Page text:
Your Sacrificial Gifts at Work
These 12 students are now pillars of society since they have completed high school. 92% have further educational plans, none of which would have been possible without your generous, sacrificial giving.
In Honor – Bruce Allen Amos
Bruce passed away a week after graduation, due to complications from a previous medical condition. It is with joy and sadness that we bring you this honorarium for Bruce. Joy that he has gone Home, sadness because we will miss him.
While he did not get the opportunity to go forth in life to accomplish his dream of owning a landscaping company, your sacrificial giving gave his family something precious.
Bruce had dropped out of school in his senior year. Your giving enabled him, at 19, to review the choices he had made with his life. He came to the conclusion that his parents were right and he needed his diploma to achieve his dreams. That is what you gave his family – the opportunity to see Bruce achieve his first goal, his high school graduation. His mother wept tears of joy that day, because she never thought she would get to see him cross a stage and receive his diploma.
When you are visiting our site, and think about waiting to give, remember the final lesson Bruce taught us. God in Heaven gave us this moment, and he didn't promise us tomorrow. Be prepared, and help us prepare others. Thank you again for helping Bruce, his parents and our other children.
Carrie’s Story – Stars on the Stage of Life
During her junior year in high school, Carrie Fox was performing in theatrical plays for elementary aged school children. In order to do these plays, she had to miss some school. Unfortunately, she started getting used to missing class and ended up with too many absences. Carrie had been attending a high school that was outside her assigned zone. As a result of her excessive absences, she lost her transfer to the high school she was attending.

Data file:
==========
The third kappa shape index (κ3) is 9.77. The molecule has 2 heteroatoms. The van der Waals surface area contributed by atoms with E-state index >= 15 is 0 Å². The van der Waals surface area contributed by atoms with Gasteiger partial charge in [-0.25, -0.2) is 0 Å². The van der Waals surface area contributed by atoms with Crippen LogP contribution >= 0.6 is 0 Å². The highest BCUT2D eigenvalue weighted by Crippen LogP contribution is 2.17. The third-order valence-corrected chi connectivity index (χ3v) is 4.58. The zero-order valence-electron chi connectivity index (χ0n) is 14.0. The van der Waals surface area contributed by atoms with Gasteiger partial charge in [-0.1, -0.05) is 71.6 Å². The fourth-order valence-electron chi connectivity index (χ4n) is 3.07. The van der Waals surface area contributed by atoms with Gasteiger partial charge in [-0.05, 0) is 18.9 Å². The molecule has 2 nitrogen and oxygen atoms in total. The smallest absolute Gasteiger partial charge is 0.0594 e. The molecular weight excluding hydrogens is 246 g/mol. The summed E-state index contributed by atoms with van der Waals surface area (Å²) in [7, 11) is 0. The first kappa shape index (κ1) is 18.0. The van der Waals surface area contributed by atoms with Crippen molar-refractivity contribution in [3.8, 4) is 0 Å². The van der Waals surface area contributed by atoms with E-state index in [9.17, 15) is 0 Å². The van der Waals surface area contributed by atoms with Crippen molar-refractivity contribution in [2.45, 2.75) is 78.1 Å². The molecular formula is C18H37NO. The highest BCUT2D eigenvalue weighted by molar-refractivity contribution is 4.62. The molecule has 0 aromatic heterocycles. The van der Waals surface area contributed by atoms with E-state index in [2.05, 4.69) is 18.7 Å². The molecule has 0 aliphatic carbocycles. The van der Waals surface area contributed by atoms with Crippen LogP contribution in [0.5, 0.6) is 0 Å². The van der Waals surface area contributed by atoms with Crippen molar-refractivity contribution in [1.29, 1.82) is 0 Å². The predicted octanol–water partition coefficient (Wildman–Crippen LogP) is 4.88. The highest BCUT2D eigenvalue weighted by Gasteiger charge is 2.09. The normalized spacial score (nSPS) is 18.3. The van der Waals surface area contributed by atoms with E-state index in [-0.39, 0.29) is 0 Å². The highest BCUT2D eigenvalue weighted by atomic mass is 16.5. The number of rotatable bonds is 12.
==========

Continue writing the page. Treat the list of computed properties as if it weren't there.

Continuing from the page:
“I already had a poor attitude toward school”, admitted Carrie. “I did not want to attend the high school in my assigned zone. My parents and I started looking for other options and we chose West End Academy. West End was a good experience for me”, said Carrie. “The teachers make an effort to get to know you. They cared about your education and your making it in life. All of the teachers and Mr. D, in particular, could sense when you had a problem that was not school related. They went out of their way to help me out with it. They were able to incorporate real life with school experiences.”
“The students at WEA were close to each other. It was a family environment. There were no clichés. I learned to make friends with kids from all realms of life. I found it to be the same in college. There are all different types of people there too.”
Carrie graduated from WEA as the senior class salutatorian with a 3.1 grade point average. After graduation from WEA, Carrie attended Pellissippi State for one semester. She then transferred to the University of Tennessee and graduated with honors in Communications. “I had no problems in college. It was a great time”, said Carrie. Carrie interned at a local radio station after graduating from UT. She worked her way up to Promotions Director. She then did a stint as a TV show host on the Shopping Channel.
Carrie enrolled in the MBA program at UT. Her future goals are to work in media communications or marketing with a music company or to do product marketing with a food or soft drink producer.
Carrie once performed in theatrical plays. Now she is starring on the stage of life.
Tia’s Story – Scholarship Recipient Graduate